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“Do you want the tops?” the woman at the Rhinebeck farmers market asked us. It was last Sunday and we had bought fennel for one of Suzen’s classes at Cooking by the Book. The fennel bulb was destined to be shaved thinly and used in a salad. But the tops? Those sprawling tops that seem like dry seaweed? What would you do with those.

“You know,” the woman added, “you can make a great cocktail with these.”

“Really,” I said. “Tell me how.”

She did.

You need to make fennel simple syrup, let it cool, then make your beverage.

To make the syrup, into a saucepan put 2 cups of sugar and 1 cup of water. Turn the heat to high and start stirring to dissolve the sugar. When the sugar is dissolved, keep the heat up and let the syrup mixture come to a boil.

Reduce the heat to simmer. Take a handful of the fennel tops, and put it in the saucepan. The fennel tops make look spindly, but they are tough. So, use that spoon again to stir the tops down and under the surface of the syrup.

Let the syrup simmer for 5 minutes, removed from the heat, allow to cool to room temperature and then strain into a glass container. You want to strain out all the fennel top and, being quite sturdy, it will have remained as one solid cluster. You won’t have too many little fennel pieces to worry about.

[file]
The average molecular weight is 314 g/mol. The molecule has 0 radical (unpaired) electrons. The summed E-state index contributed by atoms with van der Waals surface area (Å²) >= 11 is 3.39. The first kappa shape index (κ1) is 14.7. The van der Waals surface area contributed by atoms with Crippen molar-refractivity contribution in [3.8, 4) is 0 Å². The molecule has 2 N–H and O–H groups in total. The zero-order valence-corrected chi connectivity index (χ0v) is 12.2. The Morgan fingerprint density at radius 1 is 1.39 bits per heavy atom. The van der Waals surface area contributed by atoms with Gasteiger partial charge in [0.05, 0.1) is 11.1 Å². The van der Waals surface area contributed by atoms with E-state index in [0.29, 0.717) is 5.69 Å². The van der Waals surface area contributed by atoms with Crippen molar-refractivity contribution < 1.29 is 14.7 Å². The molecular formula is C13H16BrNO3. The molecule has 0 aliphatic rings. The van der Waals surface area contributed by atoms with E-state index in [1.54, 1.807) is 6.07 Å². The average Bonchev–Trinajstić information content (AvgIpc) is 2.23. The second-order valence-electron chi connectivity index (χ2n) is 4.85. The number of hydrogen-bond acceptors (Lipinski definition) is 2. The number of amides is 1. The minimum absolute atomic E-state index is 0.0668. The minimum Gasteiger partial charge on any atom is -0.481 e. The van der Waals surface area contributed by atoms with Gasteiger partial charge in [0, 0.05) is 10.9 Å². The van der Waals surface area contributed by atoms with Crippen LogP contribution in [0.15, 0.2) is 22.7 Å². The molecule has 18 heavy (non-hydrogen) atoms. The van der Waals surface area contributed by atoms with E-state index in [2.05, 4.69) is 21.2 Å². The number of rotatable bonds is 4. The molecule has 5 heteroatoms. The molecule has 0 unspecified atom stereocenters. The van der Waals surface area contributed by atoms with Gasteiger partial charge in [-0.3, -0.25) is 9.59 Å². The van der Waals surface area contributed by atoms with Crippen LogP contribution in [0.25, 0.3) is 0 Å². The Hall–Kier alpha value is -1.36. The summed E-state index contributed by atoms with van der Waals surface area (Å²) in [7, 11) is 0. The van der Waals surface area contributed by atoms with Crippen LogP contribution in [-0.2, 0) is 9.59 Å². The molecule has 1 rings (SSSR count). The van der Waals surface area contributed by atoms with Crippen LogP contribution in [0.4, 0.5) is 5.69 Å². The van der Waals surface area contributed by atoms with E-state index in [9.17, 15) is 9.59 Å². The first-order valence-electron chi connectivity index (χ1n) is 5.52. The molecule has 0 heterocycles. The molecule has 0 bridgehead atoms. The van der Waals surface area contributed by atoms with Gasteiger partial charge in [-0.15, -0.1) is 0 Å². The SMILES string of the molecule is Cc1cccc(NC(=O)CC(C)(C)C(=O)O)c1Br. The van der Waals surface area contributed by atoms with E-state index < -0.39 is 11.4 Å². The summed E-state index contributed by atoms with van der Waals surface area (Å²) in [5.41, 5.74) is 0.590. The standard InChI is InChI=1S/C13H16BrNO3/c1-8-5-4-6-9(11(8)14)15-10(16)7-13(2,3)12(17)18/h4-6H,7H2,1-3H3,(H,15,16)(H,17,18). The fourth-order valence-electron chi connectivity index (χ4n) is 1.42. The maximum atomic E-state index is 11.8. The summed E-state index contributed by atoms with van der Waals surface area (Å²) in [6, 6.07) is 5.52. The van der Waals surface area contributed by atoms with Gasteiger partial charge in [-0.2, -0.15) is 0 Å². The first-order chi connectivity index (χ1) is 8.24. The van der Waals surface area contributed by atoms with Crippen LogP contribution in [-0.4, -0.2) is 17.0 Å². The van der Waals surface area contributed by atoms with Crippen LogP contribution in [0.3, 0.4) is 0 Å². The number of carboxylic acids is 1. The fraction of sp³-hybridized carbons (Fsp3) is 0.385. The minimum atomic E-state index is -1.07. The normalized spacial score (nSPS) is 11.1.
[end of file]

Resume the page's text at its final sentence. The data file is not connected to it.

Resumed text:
Refrigerate your container of fennel simple syrup until ready to use.

To make the cocktail, put 1 ounces of the fennel syrup, 2 ounces of gin, and the juice of 1 medium lemon into a cocktail shaker. Add ice, shake, pour into an ice-filled glass.

You can adjust the proportion, use lime or grapefruit juice instead, or change from gin to whatever fits your fancy: rum, pisco, cachaça, … There’s plenty of variety. The fennel syrup does NOT taste like licorice. It hard to describe, not too sweet, a tad intense, and lovely to sip.

Source: Brian O’Rourke and that nice lady at the market

Photo Information: Canon T2i, EFS 60mm Macro Lens, F/4.5 for 1/50th second at ISO‑2500